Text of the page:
Here and on page Xx, he uses Fournier’s homemade English mild ale to braise the pulled pork. In the recipe, Lockett reaches for a can of Muskoka Dark Ale to develop a rich character with molasses and honey. “But if you use a dark stout, you have to be carfeful not to use too much or the hops could become more bitter as it cooks down.”

Beer also pops up in his recipe for corn salsa, where he used Muskoka Summer Weisse. “It’s an unfiltered and hazy beer made with white, barley and subtle hops, so it works well with the sweetness of corn.”

As for his float. Oh, my, what a float it truly is.

“I made the ice cream with toasted cinnamon and cashew butter with Broadhead Stout, made in Ottawa and available at the brewery. Or, you can use Young’s Double Chocolate Stout, or St. Ambroise Oatmeal Stout from the LCBO.”

Anyone who wants to attend one of Fournier’s beer and food dinners can join his society free online at ottawabeertap.ca. Dinners are open only to society members at about $60 a meal.

All beers listed in these recipes are available at local LCBO stores, so reach for one and enjoy.

Remember, beer truly is the nation’s favourite beverage. Cheers, Canada.

Beer Barbecue Pulled Pork

Serves 3 to 5

2 pounds (900 g) boneless pork shoulder, skin removed and trimmed to retain a layer of fat

3 teaspoons (50 mL) canola or vegetable oil

2 cups (500 mL) Muskoka Dark Ale

1/2 cup (125 mL) each, ketchup, tomato paste, honey

2 teaspoons (10 mL) Dijon mustard

1 teaspoon (5 mL) each, molasses, Worcestershire sauce, Frank’s Red Hot Sauce

1/2 teaspoon (2 mL) salt

Cut pork into 11/2-inch (4-cm) cubes. In a large heavy pot (cast iron Dutch oven works well), heat half of the oil on medium-high.

Working in batches if necessary to not overcrowd the pot, sear meat until lightly browned on all sides, adding remaining oil with successive batches if necessary to sear. Return all meat to the pot, combine all remaining ingredients and stir to combine with pork.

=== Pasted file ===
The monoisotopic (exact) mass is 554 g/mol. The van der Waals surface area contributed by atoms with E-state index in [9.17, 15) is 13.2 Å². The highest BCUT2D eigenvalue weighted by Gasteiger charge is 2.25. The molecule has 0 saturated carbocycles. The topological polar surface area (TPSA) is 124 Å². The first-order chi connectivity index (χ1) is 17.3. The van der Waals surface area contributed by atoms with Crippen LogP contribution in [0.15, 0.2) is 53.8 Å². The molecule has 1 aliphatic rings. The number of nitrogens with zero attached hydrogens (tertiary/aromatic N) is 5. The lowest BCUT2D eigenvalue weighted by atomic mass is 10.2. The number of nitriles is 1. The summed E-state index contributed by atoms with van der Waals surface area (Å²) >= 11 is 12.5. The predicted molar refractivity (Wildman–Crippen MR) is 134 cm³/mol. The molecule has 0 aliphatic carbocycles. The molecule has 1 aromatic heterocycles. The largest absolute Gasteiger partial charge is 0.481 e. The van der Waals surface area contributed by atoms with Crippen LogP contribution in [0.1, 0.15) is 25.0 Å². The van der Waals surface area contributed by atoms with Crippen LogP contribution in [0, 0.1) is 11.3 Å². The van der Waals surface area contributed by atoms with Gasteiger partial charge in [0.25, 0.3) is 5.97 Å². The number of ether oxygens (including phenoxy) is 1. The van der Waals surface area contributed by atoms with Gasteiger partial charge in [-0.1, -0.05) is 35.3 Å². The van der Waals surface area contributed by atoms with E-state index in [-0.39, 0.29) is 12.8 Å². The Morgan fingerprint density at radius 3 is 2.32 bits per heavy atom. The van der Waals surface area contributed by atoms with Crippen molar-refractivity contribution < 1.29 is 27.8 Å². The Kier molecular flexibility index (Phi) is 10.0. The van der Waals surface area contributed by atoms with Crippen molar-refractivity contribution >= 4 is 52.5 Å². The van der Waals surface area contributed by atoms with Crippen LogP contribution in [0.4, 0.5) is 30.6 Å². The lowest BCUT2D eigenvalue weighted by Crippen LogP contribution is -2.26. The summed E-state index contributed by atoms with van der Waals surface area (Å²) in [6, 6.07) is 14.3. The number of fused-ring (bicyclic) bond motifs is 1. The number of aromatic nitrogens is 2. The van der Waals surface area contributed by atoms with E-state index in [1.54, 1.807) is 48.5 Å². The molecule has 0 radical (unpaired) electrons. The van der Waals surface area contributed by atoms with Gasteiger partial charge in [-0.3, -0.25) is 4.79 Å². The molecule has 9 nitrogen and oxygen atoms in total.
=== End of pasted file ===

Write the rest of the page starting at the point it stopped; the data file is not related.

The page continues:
Bring to simmer, then reduce heat and cover to braise 2 to 21/2 hours, until pull-apart tender.

When done, remove from heat, cool and pull apart with clean hands.

Corn Salsa with Beer Gastrique

Makes about 21/2 cups (625 mL)

For the beer gastrique:

2 cups (500 mL) Muskoka Summer Weisse (wheat beer)

1/2 cup (125 mL) white sugar

3/4 cup (175 mL) cider vinegar

1 teaspoon (5 mL) salt

1 piece, star anise

For the salsa:

1/2 cup green onion, sliced thin

1/2 cup (125 mL) diced tomato

1 clove garlic, chopped

2 cups corn kernels, cooked

1 tablespoon fresh Italian parsley, chopped

Pinch, salt

Make the gastrique by combining all gastrique ingredients in a saucepan on medium heat; lightly simmer about 25 minutes, stirring to dissolve sugar. Liquid should be thick enough to coat the back of a spoon; it will thicken as it cools. Remove and discard star anise, and set aside until needed. (Refrigerate unused portion.)

For the salsa, combine all salsa ingredients along with 2 tablespoons (25 mL) of the beer gastrique, and serve with pulled pork.

Beer Float with Cinnamon and Cashew Ice Cream

Makes 4 cups (1 L) of ice cream

For the homemade ice cream:

1 teaspoon (5 mL) ground cinnamon

1/2 large cinnamon stick

2 cups (500 mL) 10-per-cent cream

1 cup (250 mL) heavy 35-per-cent cream

6 large egg yolks

3/4 cup (175 mL) white sugar

1/2 cup (125 mL) cashew butter

For each serving of float:

1 cup (250 mL) Young’s Double Chocolate Stout, or Broadhead Dark Horse Stout available at the brewery on Auriga Drive, Ottawa

Whipped cream

Make ice cream in advance by measuring all ingredients in separate containers. Pre-freeze ice cream machine at least a day ahead according to manufacturer’s directions.

In a heavy pot, combine ground cinnamon, cinnamon stick and both creams. Heat on medium, stirring very frequently to avoid scorching. As soon as mixture is hot and bubbles begin to break ther surface, remove from heat before to comes to a boil. Remove and discard cinnamon stick.

In a large separate bowl, whisk together yolks with sugar until it thickens slightly. Very slowly, mix a little of the hot liquid into sugar and egg yolk combination. Do not add hot mixture all at once or you’re cook the egg. Add cashew butter and whisk to combine well.

Refrigerate 30 minutes, then place in ice cream machine and process according to manufacturer’s directions.

To serve, pour 1 cup (250 mL) of stout ale into a large glass and top with one or two scoops of ice cream. Top with whipping cream.

Beer and Mustard Gravy

Makes about 13/4 cups (425 mL)

2 tablespoons (25 mL) vegetable oil

2 cloves garlic, chopped

1 large onion, chopped

1/2 cup (125 mL) celery, chopped

2 tablespoons (25 mL) butter

1/4 cup (50 mL) flour

500-mL bottle Trafalgar Irish Ale, cold

2 teaspoons (10 mL) Dijon mustard

11/4 cups (300 mL) chicken stock

Heat oil in a heavy-bottom pot over medium heat, then sauté garlic, onion and celery until they begin to brown. Reduce heat and add butter to melt, then add flour and stir well to incorporate. Cook on low heat about 5 minutes, stirring constantly to avoid scorching.

Add cold beer and stir well to combine, then add mustard and chicken stock. Simmer 15 to 20 minutes on medium-low heat until gravy thickens. Strain and serve.